Article
Invited Commentary: Simple Models for a Complicated Reality
Boston University, Boston, Massachusetts, United States
American Journal of Epidemiology (Impact Factor: 5.23). 09/2006; 164(4):3124; discussion 3156. DOI: 10.1093/aje/kwj238 Source: PubMed
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Available from: Enrique Schisterman, Feb 12, 2016Invited Commentary
Invited Commentary: Simple Models for a Complicated Reality
Enrique F. Schisterman
1
and Sonia Herna
´
ndezDı
´
az
2,3
1
Epidemiology Branch, National Institute of Child Health and Human Development, National Institutes of Health, Bethesda, MD.
2
Department of Epidemiology, Harvard School of Public Health, Boston, MA.
3
Slone Epidemiology Center, Boston University, Boston, MA.
Received for publication February 27, 2006; accepted for publication March 6, 2006.
The renowned statistician George P. Box famously said
that all models are wrong, but some are useful. Far from an
indictment of statistical models, Box’s statement can be
taken to mean that even when complex realities are not
exactly represented by simple ﬁtted models, much can be
learned. The paper by Basso et al. (1) in this issue of the
Journal provides an opportunity to consider the costs and
beneﬁts that arise from the simpliﬁcation necessary for gen
erating statistical models of complex biologic processes.
Considering the relation among birth weight, mortality,
and third factors, Basso et al. postulate that birth weight is
not itself on the causal path to mortality; rather, the relation
between birth weight and mortality might be explained by
a confounding factor. The authors conclude that, to produce
the observed inverse J shape of the birthweightspeciﬁc
mortality curve, the putative confounding factors (matrix
X ¼ (X
1
and X
2
)) must be very rare and have very large
effects.
In reducing complex situations to simple models, assump
tions are made, especially when modeling a biologic process.
For example, parametric models make assumptions regard
ing distributions. The ﬂexibility of the models is limited by
that of the assumptions on which it depends. Basso et al.’s
model makes the following assumptions: 1) birth weight
follows a Gaussian distribution, 2) there is a uniform effect
of the confounding factors X
1
and X
2
on mortality, 3) birth
weight does not cause neonatal mortality, and 4) there is no
interaction between factors X
1
and X
2
and birth weight.
Notably, some of these assumptions are interrelated, and a
change in one might affect the others.
As previously stated, consideration of the potential limi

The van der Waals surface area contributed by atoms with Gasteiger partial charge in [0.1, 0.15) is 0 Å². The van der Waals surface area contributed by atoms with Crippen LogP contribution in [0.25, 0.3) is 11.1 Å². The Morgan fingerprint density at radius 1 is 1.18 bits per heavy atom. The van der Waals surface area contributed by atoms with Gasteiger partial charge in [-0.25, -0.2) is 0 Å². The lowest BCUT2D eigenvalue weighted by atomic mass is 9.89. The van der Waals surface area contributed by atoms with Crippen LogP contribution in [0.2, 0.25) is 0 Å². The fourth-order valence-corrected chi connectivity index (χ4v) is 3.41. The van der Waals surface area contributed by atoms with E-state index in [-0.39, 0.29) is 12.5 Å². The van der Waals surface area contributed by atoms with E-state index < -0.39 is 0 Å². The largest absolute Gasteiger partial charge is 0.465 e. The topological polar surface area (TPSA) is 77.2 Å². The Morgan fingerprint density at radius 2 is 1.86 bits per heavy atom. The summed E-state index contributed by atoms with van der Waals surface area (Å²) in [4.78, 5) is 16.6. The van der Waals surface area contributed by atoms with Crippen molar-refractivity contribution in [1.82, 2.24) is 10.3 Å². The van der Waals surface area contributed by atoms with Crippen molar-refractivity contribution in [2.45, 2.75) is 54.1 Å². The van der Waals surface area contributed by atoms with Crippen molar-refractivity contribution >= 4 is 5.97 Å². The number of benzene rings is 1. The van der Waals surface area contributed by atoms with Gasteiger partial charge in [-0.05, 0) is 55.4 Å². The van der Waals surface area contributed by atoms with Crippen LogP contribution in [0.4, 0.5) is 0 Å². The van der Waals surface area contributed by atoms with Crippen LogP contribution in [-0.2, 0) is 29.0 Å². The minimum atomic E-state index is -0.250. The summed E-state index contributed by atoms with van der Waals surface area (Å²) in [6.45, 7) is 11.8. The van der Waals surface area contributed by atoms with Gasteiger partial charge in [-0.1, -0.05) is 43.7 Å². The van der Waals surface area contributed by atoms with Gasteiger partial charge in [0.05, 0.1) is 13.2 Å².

tations of this model requires further attention to the assump
tions on which it is based. Let us review each of these
assumptions regarding their substance, the possible impact
on the ﬁndings if they are violated, and whether they seem
reasonable.
ASSUMPTIONS
Gaussian distribution for birth weight
This assumption requires that birth weight follow a Nor
mal distribution at all strata of the confounding factor. The
hypothetical birth weights in the left tail of this distribution
may be regarded with some skepticism because of their
questionable compatibility with viability. If the left tail is
indeed truncated, the Gaussian birthweight assumption will
be violated. Moreover, a confounding factor might increase
the proportion of lowbirthweight babies without shifting
the whole birthweight distribution, resulting in a skewed
distribution within that stratum. However, given the rela
tively low prevalence of fetalgrowthrestricted babies, ma
jor deviations from a Gaussian distribution are unusual in
real life. Additionally, a small violation of this assumption
will have little impact on the shape of the overall association
between birth weight and neonatal mortality.
Uniform effect of risk factors
This assumption states that all babies exposed to the pu
tative confounding factor X are assumed to have identical
shifts in birth weight and identical elevation of their mor
tality risk. In their paper, Basso et al. acknowledge that this
assumption is unlikely to be true. However, a modiﬁcation
of this assumption seems to entail minor changes on the
noncausal link between birth weight and neonatal mortality.
The authors reﬁned the model by substituting distributions
for the constant effects and obtained similar results.
Correspondence to Dr. Enrique F. Schisterman, Division of Epidemiology, Statistics and Prevention Research, NICHD, NIH, 6100 Executive
Boulevard, 7B03, Rockville, MD 20852 (email: schistee@mail.nih.gov).
312 Am J Epidemiol 2006;164:312–314